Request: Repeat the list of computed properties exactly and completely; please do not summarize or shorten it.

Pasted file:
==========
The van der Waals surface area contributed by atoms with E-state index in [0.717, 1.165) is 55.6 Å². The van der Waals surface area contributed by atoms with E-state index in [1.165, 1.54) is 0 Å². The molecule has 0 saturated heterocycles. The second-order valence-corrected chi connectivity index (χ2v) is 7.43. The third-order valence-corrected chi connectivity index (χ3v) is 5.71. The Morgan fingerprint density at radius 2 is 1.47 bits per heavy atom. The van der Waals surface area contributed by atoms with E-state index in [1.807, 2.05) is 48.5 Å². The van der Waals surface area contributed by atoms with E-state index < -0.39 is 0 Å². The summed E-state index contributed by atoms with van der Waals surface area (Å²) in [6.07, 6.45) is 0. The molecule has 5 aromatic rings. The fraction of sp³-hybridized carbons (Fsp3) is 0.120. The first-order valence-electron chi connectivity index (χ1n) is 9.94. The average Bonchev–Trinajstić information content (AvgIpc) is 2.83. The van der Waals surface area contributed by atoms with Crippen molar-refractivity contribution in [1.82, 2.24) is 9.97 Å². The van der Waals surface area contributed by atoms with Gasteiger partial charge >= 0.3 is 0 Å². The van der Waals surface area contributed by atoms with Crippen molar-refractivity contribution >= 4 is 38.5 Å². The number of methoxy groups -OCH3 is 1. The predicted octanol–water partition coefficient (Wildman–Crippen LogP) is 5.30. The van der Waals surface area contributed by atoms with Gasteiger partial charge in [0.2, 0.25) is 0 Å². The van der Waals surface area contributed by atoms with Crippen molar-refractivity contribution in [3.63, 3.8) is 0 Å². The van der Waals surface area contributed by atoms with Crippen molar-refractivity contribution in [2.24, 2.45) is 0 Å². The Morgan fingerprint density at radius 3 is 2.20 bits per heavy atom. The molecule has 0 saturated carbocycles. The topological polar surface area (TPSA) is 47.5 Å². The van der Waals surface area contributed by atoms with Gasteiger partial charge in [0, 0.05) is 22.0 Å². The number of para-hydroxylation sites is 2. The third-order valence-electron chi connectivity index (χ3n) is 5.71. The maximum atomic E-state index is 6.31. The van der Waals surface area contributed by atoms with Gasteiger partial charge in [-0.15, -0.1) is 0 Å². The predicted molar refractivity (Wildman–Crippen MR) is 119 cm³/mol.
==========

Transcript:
The van der Waals surface area contributed by atoms with E-state index in [0.717, 1.165) is 55.6 Å². The van der Waals surface area contributed by atoms with E-state index in [1.165, 1.54) is 0 Å². The molecule has 0 saturated heterocycles. The second-order valence-corrected chi connectivity index (χ2v) is 7.43. The third-order valence-corrected chi connectivity index (χ3v) is 5.71. The Morgan fingerprint density at radius 2 is 1.47 bits per heavy atom. The van der Waals surface area contributed by atoms with E-state index in [1.807, 2.05) is 48.5 Å². The van der Waals surface area contributed by atoms with E-state index < -0.39 is 0 Å². The summed E-state index contributed by atoms with van der Waals surface area (Å²) in [6.07, 6.45) is 0. The molecule has 5 aromatic rings. The fraction of sp³-hybridized carbons (Fsp3) is 0.120. The first-order valence-electron chi connectivity index (χ1n) is 9.94. The average Bonchev–Trinajstić information content (AvgIpc) is 2.83. The van der Waals surface area contributed by atoms with Crippen molar-refractivity contribution in [1.82, 2.24) is 9.97 Å². The van der Waals surface area contributed by atoms with Gasteiger partial charge >= 0.3 is 0 Å². The van der Waals surface area contributed by atoms with Crippen molar-refractivity contribution >= 4 is 38.5 Å². The number of methoxy groups -OCH3 is 1. The predicted octanol–water partition coefficient (Wildman–Crippen LogP) is 5.30. The van der Waals surface area contributed by atoms with Gasteiger partial charge in [0.2, 0.25) is 0 Å². The van der Waals surface area contributed by atoms with Crippen molar-refractivity contribution in [3.63, 3.8) is 0 Å². The van der Waals surface area contributed by atoms with Crippen molar-refractivity contribution in [2.24, 2.45) is 0 Å². The Morgan fingerprint density at radius 3 is 2.20 bits per heavy atom. The molecule has 0 saturated carbocycles. The topological polar surface area (TPSA) is 47.5 Å². The van der Waals surface area contributed by atoms with Gasteiger partial charge in [0, 0.05) is 22.0 Å². The number of para-hydroxylation sites is 2. The third-order valence-electron chi connectivity index (χ3n) is 5.71. The maximum atomic E-state index is 6.31. The van der Waals surface area contributed by atoms with Gasteiger partial charge in [-0.15, -0.1) is 0 Å². The predicted molar refractivity (Wildman–Crippen MR) is 119 cm³/mol.